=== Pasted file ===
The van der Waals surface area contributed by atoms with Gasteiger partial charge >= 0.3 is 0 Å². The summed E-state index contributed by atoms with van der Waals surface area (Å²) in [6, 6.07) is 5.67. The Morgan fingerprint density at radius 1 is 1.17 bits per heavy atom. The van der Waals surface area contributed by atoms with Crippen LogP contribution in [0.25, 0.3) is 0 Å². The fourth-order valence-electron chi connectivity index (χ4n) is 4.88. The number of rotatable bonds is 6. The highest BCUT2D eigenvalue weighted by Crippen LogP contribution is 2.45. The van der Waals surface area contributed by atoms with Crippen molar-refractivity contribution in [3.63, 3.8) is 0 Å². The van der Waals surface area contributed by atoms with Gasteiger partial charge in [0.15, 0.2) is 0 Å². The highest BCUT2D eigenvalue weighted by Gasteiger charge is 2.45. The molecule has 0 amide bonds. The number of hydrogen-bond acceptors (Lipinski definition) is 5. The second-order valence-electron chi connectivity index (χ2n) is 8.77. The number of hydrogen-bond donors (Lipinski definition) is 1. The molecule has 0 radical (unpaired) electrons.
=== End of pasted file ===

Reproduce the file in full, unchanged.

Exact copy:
The van der Waals surface area contributed by atoms with Gasteiger partial charge >= 0.3 is 0 Å². The summed E-state index contributed by atoms with van der Waals surface area (Å²) in [6, 6.07) is 5.67. The Morgan fingerprint density at radius 1 is 1.17 bits per heavy atom. The van der Waals surface area contributed by atoms with Crippen LogP contribution in [0.25, 0.3) is 0 Å². The fourth-order valence-electron chi connectivity index (χ4n) is 4.88. The number of rotatable bonds is 6. The highest BCUT2D eigenvalue weighted by Crippen LogP contribution is 2.45. The van der Waals surface area contributed by atoms with Crippen molar-refractivity contribution in [3.63, 3.8) is 0 Å². The van der Waals surface area contributed by atoms with Gasteiger partial charge in [0.15, 0.2) is 0 Å². The highest BCUT2D eigenvalue weighted by Gasteiger charge is 2.45. The molecule has 0 amide bonds. The number of hydrogen-bond acceptors (Lipinski definition) is 5. The second-order valence-electron chi connectivity index (χ2n) is 8.77. The number of hydrogen-bond donors (Lipinski definition) is 1. The molecule has 0 radical (unpaired) electrons.